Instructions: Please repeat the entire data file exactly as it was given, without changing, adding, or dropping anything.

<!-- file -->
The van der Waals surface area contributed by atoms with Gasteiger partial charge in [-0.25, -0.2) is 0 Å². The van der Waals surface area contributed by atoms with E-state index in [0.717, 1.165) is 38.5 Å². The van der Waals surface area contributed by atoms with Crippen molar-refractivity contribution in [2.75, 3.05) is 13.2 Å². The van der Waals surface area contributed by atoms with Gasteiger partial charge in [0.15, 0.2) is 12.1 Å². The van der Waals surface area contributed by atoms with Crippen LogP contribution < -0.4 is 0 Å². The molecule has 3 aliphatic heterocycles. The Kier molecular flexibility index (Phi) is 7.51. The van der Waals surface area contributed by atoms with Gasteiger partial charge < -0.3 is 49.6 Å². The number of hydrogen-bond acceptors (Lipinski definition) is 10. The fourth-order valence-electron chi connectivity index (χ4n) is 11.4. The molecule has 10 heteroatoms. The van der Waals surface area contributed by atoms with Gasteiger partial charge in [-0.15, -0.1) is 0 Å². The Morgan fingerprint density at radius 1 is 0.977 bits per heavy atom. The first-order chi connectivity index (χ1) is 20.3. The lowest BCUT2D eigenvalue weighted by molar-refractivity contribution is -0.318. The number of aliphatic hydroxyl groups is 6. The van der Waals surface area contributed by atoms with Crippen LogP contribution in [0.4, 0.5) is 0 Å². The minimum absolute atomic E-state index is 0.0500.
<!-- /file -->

The van der Waals surface area contributed by atoms with Gasteiger partial charge in [-0.25, -0.2) is 0 Å². The van der Waals surface area contributed by atoms with E-state index in [0.717, 1.165) is 38.5 Å². The van der Waals surface area contributed by atoms with Crippen molar-refractivity contribution in [2.75, 3.05) is 13.2 Å². The van der Waals surface area contributed by atoms with Gasteiger partial charge in [0.15, 0.2) is 12.1 Å². The van der Waals surface area contributed by atoms with Crippen LogP contribution < -0.4 is 0 Å². The molecule has 3 aliphatic heterocycles. The Kier molecular flexibility index (Phi) is 7.51. The van der Waals surface area contributed by atoms with Gasteiger partial charge < -0.3 is 49.6 Å². The number of hydrogen-bond acceptors (Lipinski definition) is 10. The fourth-order valence-electron chi connectivity index (χ4n) is 11.4. The molecule has 10 heteroatoms. The van der Waals surface area contributed by atoms with Gasteiger partial charge in [-0.15, -0.1) is 0 Å². The Morgan fingerprint density at radius 1 is 0.977 bits per heavy atom. The first-order chi connectivity index (χ1) is 20.3. The lowest BCUT2D eigenvalue weighted by molar-refractivity contribution is -0.318. The number of aliphatic hydroxyl groups is 6. The van der Waals surface area contributed by atoms with Crippen LogP contribution in [0.4, 0.5) is 0 Å². The minimum absolute atomic E-state index is 0.0500.